International Women's Day
Every year on March 8th, we celebrate International Women's Day around the world. This year, I am thrilled to be celebrating women everywhere with the Polish & Slavic FCU.
As you most likely already know, I am Polish-American and proud of it! I've always been connected to my Polish roots and love to support my fellow Polish-Americans in their entrepreneurial endeavors.
For the last year, I have made a conscious effort to shop small businesses as much as possible and especially female owned and operated businesses.
I love being able to directly make a difference in someone's life.
Międzynarodowy Dzień Kobiet
Wish the women in your life a Happy International Women's Day today and make sure to appreciate, support, and lift up the women in your life.
In Polish, you can say: Wszystkiego najlepszego z okazji międzynarodowy dzień kobiet!
How do you celebrate March 8th?
In Croatia, I remember getting flowers and chocolates from co-workers, students, and neighbors and being celebrated every year. It was so lovely!
Here's to women all around the world - I stand with you today and every day.
As always, please let me know if you have any questions!
Stay in touch with me here,
over on Facebook, Instagram, Twitter, Pinterest,
and like, comment and remember to subscribe on YouTube!
The Polish & Slavic FCU's direct website is here and make sure to follow them on Instagram, Twitter, Facebook, and subscribe to their YouTube channel :)
P.S. See more Polish recipes and how to pray in Polish right here on the blog.
Pan z Tobą,
błogosławionaś Ty między niewiastami,
i błogosławiony owoc żywota Twojego, Jezus.
módl się za nami
i w godzinę śmierci naszej.
Hail Mary, full of grace.
The Lord is with thee.
Blessed art thou amongst women,
and blessed is the fruit of thy womb, Jesus.
Mother of God,
pray for us sinners,
now and at the hour of our death.
Pray the rosary along with St. John Paul II and the parishioners in the video below.
The Hail Mary begins at 1:20.
Please let me know if you have any questions, comments, or suggestions and make sure to follow along on Facebook, Instagram, Twitter, and YouTube!
There is nothing more comforting than the smell of homemade rosół cooking in the air. Especially at this time of year, when the seasons are changing, you need to strengthen your immune system the old fashioned way - with natural penicillin!
Here's how I make rosół (Polish chicken soup):
1. You use "talk to text" on your iPhone to text your parents because you forgot what you learned in Polish school or never really learned the grammar in the first place.
2. You know where the nearest Polish store is and are ready to go get kabanosy, pasztet, salceson, and ziele angielskie whenever the craving strikes or your family is coming over.
3. You have certain family slang words that have basically become Americanized Polish but everyone knows what they mean. Like: hang outować się (to hang out), cold cuty (cold cuts), and of course Dzia Dzia (Grandpa).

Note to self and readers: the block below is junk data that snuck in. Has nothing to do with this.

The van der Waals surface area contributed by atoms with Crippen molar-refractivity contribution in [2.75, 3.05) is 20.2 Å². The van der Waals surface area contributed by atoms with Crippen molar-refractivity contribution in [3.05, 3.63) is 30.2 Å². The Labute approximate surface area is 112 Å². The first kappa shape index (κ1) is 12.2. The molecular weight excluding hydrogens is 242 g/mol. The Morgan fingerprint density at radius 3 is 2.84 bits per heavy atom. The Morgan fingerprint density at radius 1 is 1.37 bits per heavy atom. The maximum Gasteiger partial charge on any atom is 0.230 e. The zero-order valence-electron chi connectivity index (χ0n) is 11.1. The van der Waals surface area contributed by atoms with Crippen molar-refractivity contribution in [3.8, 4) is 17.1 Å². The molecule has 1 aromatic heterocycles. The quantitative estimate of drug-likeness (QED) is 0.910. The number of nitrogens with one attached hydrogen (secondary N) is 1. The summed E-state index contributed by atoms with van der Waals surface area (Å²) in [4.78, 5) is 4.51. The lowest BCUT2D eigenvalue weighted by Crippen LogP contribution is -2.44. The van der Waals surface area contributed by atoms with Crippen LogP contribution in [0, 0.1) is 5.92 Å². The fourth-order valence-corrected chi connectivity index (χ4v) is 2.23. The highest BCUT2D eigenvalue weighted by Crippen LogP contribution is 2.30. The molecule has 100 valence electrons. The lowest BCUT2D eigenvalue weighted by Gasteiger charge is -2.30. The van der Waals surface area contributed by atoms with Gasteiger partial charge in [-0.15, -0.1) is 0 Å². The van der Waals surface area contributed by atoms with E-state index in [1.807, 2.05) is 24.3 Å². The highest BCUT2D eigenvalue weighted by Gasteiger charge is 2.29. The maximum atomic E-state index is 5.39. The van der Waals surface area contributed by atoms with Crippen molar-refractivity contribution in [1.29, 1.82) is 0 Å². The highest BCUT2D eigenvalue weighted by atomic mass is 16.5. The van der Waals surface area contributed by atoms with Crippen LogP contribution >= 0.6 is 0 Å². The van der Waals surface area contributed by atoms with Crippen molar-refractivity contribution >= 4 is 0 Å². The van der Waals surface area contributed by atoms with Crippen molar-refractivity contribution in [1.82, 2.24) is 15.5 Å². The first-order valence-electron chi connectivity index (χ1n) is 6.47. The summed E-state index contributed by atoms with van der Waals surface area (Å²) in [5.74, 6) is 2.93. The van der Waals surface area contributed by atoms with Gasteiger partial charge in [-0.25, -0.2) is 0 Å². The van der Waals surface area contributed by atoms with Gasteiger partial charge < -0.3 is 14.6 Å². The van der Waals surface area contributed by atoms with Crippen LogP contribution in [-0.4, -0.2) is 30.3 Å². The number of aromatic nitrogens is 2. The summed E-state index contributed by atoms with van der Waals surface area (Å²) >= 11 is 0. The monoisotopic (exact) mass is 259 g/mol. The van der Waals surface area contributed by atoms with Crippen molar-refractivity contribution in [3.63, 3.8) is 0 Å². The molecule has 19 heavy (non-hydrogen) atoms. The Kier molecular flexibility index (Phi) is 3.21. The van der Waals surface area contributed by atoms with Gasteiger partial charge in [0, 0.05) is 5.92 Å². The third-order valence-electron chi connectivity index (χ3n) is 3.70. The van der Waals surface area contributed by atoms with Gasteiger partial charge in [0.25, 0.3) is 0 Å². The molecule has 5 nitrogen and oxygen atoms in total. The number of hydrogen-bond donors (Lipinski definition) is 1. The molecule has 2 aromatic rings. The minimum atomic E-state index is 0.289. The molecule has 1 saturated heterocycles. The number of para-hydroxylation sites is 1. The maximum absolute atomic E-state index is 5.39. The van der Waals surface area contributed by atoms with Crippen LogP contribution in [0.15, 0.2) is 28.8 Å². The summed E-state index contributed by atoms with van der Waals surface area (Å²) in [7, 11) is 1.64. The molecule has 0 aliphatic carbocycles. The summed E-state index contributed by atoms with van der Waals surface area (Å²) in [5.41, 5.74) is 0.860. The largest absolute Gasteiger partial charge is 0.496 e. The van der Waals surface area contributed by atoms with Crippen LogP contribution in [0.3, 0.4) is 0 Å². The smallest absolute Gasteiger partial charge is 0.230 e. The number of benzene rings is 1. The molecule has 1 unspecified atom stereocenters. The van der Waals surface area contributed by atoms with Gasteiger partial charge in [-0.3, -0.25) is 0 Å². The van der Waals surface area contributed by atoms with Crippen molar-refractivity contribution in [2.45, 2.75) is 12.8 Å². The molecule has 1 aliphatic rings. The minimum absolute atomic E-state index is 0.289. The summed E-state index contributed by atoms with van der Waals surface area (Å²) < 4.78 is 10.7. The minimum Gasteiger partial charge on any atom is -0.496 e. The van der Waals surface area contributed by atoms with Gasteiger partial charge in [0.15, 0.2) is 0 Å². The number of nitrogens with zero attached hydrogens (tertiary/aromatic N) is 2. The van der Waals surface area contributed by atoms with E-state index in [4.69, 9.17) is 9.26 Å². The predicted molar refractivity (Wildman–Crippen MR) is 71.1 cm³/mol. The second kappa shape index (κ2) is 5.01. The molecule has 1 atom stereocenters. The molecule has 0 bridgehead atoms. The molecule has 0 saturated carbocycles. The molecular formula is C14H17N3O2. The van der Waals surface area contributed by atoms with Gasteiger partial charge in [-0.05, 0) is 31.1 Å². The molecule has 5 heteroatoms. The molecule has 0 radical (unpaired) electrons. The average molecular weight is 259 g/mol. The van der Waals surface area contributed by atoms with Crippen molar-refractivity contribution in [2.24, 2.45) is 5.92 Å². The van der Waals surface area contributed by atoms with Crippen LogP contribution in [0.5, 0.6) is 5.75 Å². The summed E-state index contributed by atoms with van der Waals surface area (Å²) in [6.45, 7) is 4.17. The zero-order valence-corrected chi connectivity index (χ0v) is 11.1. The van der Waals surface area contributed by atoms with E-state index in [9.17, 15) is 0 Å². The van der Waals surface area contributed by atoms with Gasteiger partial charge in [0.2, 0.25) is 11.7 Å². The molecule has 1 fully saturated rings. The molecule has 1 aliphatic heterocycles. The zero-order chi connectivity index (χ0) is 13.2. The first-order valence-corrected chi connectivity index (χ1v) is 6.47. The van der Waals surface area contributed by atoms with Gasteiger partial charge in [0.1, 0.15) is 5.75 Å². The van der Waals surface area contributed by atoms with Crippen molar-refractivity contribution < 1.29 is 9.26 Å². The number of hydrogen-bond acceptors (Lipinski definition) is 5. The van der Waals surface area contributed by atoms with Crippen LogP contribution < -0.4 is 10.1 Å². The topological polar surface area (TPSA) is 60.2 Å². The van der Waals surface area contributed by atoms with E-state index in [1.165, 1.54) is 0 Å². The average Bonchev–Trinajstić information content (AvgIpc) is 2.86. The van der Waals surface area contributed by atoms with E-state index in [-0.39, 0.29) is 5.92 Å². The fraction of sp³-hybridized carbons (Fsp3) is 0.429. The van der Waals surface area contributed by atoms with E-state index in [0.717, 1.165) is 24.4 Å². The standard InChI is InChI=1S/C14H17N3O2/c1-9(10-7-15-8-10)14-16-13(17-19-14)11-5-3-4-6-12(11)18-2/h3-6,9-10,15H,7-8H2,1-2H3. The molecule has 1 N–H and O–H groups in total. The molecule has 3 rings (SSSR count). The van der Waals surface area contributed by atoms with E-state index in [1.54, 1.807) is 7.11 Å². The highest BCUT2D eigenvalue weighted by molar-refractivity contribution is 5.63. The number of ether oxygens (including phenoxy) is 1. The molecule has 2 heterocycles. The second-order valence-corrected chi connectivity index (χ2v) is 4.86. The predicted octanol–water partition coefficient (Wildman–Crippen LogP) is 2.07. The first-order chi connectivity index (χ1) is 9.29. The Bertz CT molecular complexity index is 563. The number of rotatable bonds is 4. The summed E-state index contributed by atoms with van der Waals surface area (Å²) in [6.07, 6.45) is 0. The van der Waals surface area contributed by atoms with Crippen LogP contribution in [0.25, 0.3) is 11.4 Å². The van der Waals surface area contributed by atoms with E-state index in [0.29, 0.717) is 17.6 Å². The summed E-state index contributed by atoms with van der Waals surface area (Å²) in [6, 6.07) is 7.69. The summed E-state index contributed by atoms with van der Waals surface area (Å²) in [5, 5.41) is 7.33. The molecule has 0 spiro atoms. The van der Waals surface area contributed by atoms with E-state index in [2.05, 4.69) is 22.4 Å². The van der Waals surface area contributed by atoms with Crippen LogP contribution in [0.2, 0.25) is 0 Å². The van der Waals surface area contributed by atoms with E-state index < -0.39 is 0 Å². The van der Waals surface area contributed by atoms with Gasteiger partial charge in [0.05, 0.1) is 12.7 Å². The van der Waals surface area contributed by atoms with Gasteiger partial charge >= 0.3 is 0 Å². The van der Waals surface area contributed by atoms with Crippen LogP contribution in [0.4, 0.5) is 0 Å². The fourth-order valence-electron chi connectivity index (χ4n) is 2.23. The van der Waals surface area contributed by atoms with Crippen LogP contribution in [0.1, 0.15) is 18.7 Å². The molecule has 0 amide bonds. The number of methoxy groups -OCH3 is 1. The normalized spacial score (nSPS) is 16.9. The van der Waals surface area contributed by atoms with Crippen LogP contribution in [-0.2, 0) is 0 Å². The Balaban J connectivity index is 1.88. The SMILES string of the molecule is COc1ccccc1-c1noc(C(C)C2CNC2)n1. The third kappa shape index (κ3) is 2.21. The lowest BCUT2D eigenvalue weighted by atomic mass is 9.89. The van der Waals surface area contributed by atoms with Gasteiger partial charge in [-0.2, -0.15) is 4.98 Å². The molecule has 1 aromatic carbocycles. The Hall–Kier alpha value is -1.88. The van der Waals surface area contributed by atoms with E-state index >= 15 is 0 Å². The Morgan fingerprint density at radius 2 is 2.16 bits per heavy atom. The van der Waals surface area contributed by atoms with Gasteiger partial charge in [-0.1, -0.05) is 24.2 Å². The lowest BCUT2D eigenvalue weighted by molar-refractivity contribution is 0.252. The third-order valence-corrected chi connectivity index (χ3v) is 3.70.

4. The reverse also happens and you end up saying "kapcz-y" with an American accent when you forget how to say slippers or simply can't translate "Smacznego" (clumsy translation: Have a tasty meal!) You always remember to say Smacznego before every meal, though!
5. You know that załatwić is one of the best words ever and that it simply cannot be translated. It means to get something done but more specifically get it done by any means possible, whether it be by using charm, luck, or connections. It's got total communist vibes from back in the day (when bribing was one of those means) but it's such an appropriate word for so many situations!
Another amazingly useful and similarly challenging to translate word that you know is kombinować. Such a great word meaning to figure something out or "MacGuyver" something (side note, my Tatus (Dad) is actually Polish MacGuyver). This word usually applies when you're working with the bare minimum. For example, when all I have left in the kitchen are a few sad carrots and a sparse pantry. I "wykombinują" a beautiful French salad by shredding the carrots and dressing in a little vinaigrette.
6. Your parents have at least one picture of Pope John Paul II in their house and probably their wallets.
7. Someone is always making homemade booze, whether it's a bottle of cytrynówka or their own wine. You will definitely be drinking it at the next Polish gathering.
8. You always, always start a round of Sto Lat after singing Happy Birthday and never leave out the "A kto?" ("And who?") at the end, since in the Polish version, you don't sing the person's name. Bonus points if you're the one who starts the "i jeszcze jeden i jeszcze raz!" (and one more, and one more time! If you've been drinking that homemade booze, you'll probably sing a couple of rounds of this).
How else do you know if you're Polish-American? Do you speak Polish? Let me know what I missed and if you relate to any of these in the comments below!
Polish-American Polyglot, Language Expert, German Teacher, M.Ed., married to my dream guy, the Croatian Sensation. Let's connect!
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